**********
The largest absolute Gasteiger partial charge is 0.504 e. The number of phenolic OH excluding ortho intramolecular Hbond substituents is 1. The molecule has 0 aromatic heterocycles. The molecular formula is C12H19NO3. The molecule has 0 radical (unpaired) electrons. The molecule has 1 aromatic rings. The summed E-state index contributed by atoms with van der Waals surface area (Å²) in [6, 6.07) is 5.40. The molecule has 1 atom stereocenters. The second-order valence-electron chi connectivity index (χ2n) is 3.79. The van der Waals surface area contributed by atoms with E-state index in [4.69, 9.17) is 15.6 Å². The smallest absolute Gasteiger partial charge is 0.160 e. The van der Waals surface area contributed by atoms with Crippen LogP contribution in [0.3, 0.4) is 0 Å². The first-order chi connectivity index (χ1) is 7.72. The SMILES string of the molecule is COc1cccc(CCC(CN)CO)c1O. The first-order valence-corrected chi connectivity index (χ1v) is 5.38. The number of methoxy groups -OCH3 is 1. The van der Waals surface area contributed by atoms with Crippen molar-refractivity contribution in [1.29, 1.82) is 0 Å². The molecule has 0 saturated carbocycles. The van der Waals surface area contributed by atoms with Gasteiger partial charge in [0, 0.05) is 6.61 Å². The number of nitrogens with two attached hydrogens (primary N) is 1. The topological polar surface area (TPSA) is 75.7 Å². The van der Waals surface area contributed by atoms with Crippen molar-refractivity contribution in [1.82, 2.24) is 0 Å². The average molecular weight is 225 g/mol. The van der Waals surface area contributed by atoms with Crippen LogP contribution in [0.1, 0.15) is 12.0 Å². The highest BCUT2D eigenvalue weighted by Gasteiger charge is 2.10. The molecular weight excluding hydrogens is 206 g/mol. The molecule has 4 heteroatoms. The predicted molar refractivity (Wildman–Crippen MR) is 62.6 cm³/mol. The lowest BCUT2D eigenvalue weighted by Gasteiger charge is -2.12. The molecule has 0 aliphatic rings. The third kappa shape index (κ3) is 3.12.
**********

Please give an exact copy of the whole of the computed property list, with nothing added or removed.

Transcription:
The largest absolute Gasteiger partial charge is 0.504 e. The number of phenolic OH excluding ortho intramolecular Hbond substituents is 1. The molecule has 0 aromatic heterocycles. The molecular formula is C12H19NO3. The molecule has 0 radical (unpaired) electrons. The molecule has 1 aromatic rings. The summed E-state index contributed by atoms with van der Waals surface area (Å²) in [6, 6.07) is 5.40. The molecule has 1 atom stereocenters. The second-order valence-electron chi connectivity index (χ2n) is 3.79. The van der Waals surface area contributed by atoms with E-state index in [4.69, 9.17) is 15.6 Å². The smallest absolute Gasteiger partial charge is 0.160 e. The van der Waals surface area contributed by atoms with Crippen LogP contribution in [0.3, 0.4) is 0 Å². The first-order chi connectivity index (χ1) is 7.72. The SMILES string of the molecule is COc1cccc(CCC(CN)CO)c1O. The first-order valence-corrected chi connectivity index (χ1v) is 5.38. The number of methoxy groups -OCH3 is 1. The van der Waals surface area contributed by atoms with Crippen molar-refractivity contribution in [1.29, 1.82) is 0 Å². The molecule has 0 saturated carbocycles. The van der Waals surface area contributed by atoms with Gasteiger partial charge in [0, 0.05) is 6.61 Å². The number of nitrogens with two attached hydrogens (primary N) is 1. The topological polar surface area (TPSA) is 75.7 Å². The van der Waals surface area contributed by atoms with Crippen molar-refractivity contribution in [1.82, 2.24) is 0 Å². The average molecular weight is 225 g/mol. The van der Waals surface area contributed by atoms with Crippen LogP contribution in [0.1, 0.15) is 12.0 Å². The highest BCUT2D eigenvalue weighted by Gasteiger charge is 2.10. The molecular weight excluding hydrogens is 206 g/mol. The molecule has 4 heteroatoms. The predicted molar refractivity (Wildman–Crippen MR) is 62.6 cm³/mol. The lowest BCUT2D eigenvalue weighted by Gasteiger charge is -2.12. The molecule has 0 aliphatic rings. The third kappa shape index (κ3) is 3.12.